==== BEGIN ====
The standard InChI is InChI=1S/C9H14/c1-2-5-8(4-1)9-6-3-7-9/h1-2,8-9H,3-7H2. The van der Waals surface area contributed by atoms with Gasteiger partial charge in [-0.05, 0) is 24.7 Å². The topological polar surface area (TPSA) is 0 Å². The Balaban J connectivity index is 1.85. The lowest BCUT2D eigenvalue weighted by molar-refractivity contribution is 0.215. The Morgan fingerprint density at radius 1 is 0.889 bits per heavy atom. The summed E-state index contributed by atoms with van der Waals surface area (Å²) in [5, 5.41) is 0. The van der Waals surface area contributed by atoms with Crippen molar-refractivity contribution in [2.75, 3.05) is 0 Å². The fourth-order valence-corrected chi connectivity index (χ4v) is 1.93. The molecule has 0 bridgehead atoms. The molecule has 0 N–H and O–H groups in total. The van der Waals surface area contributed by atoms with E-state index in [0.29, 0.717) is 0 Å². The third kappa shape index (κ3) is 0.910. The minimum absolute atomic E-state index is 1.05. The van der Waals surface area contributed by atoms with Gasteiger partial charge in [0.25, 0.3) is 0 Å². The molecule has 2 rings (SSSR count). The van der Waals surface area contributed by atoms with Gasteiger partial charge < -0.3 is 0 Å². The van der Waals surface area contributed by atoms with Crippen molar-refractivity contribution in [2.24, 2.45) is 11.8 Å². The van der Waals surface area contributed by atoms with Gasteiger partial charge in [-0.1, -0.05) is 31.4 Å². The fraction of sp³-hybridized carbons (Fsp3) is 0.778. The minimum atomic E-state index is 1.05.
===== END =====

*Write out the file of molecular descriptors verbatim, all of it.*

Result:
The standard InChI is InChI=1S/C9H14/c1-2-5-8(4-1)9-6-3-7-9/h1-2,8-9H,3-7H2. The van der Waals surface area contributed by atoms with Gasteiger partial charge in [-0.05, 0) is 24.7 Å². The topological polar surface area (TPSA) is 0 Å². The Balaban J connectivity index is 1.85. The lowest BCUT2D eigenvalue weighted by molar-refractivity contribution is 0.215. The Morgan fingerprint density at radius 1 is 0.889 bits per heavy atom. The summed E-state index contributed by atoms with van der Waals surface area (Å²) in [5, 5.41) is 0. The van der Waals surface area contributed by atoms with Crippen molar-refractivity contribution in [2.75, 3.05) is 0 Å². The fourth-order valence-corrected chi connectivity index (χ4v) is 1.93. The molecule has 0 bridgehead atoms. The molecule has 0 N–H and O–H groups in total. The van der Waals surface area contributed by atoms with E-state index in [0.29, 0.717) is 0 Å². The third kappa shape index (κ3) is 0.910. The minimum absolute atomic E-state index is 1.05. The van der Waals surface area contributed by atoms with Gasteiger partial charge in [0.25, 0.3) is 0 Å². The molecule has 2 rings (SSSR count). The van der Waals surface area contributed by atoms with Gasteiger partial charge < -0.3 is 0 Å². The van der Waals surface area contributed by atoms with Crippen molar-refractivity contribution in [2.24, 2.45) is 11.8 Å². The van der Waals surface area contributed by atoms with Gasteiger partial charge in [-0.1, -0.05) is 31.4 Å². The fraction of sp³-hybridized carbons (Fsp3) is 0.778. The minimum atomic E-state index is 1.05.